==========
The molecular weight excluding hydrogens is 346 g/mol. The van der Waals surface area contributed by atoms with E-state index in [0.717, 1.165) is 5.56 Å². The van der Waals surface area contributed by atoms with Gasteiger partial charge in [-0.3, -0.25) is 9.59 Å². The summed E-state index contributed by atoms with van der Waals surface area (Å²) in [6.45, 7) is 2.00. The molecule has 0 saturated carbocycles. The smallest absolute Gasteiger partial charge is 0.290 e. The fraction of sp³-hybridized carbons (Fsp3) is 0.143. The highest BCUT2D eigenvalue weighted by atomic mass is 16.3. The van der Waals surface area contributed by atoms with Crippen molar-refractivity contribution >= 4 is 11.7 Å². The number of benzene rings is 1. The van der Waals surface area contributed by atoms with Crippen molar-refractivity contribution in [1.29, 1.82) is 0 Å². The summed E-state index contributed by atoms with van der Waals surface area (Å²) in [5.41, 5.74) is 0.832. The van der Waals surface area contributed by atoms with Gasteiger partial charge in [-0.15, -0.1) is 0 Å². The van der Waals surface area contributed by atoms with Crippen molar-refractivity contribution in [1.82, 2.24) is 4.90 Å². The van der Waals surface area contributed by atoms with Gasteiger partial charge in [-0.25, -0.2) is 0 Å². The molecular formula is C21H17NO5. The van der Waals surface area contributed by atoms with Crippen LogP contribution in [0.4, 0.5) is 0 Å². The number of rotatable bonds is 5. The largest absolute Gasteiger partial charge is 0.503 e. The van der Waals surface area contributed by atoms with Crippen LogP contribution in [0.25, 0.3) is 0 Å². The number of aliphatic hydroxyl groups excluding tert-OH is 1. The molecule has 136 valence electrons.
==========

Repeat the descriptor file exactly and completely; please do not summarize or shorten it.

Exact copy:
The molecular weight excluding hydrogens is 346 g/mol. The van der Waals surface area contributed by atoms with E-state index in [0.717, 1.165) is 5.56 Å². The van der Waals surface area contributed by atoms with Gasteiger partial charge in [-0.3, -0.25) is 9.59 Å². The summed E-state index contributed by atoms with van der Waals surface area (Å²) in [6.45, 7) is 2.00. The molecule has 0 saturated carbocycles. The smallest absolute Gasteiger partial charge is 0.290 e. The fraction of sp³-hybridized carbons (Fsp3) is 0.143. The highest BCUT2D eigenvalue weighted by atomic mass is 16.3. The van der Waals surface area contributed by atoms with Crippen molar-refractivity contribution >= 4 is 11.7 Å². The number of benzene rings is 1. The van der Waals surface area contributed by atoms with Crippen molar-refractivity contribution in [1.29, 1.82) is 0 Å². The summed E-state index contributed by atoms with van der Waals surface area (Å²) in [5.41, 5.74) is 0.832. The van der Waals surface area contributed by atoms with Gasteiger partial charge in [-0.15, -0.1) is 0 Å². The van der Waals surface area contributed by atoms with Crippen molar-refractivity contribution in [1.82, 2.24) is 4.90 Å². The van der Waals surface area contributed by atoms with Gasteiger partial charge in [-0.25, -0.2) is 0 Å². The molecular formula is C21H17NO5. The van der Waals surface area contributed by atoms with Crippen LogP contribution in [0.4, 0.5) is 0 Å². The number of rotatable bonds is 5. The largest absolute Gasteiger partial charge is 0.503 e. The van der Waals surface area contributed by atoms with Crippen LogP contribution in [0.25, 0.3) is 0 Å². The number of aliphatic hydroxyl groups excluding tert-OH is 1. The molecule has 136 valence electrons.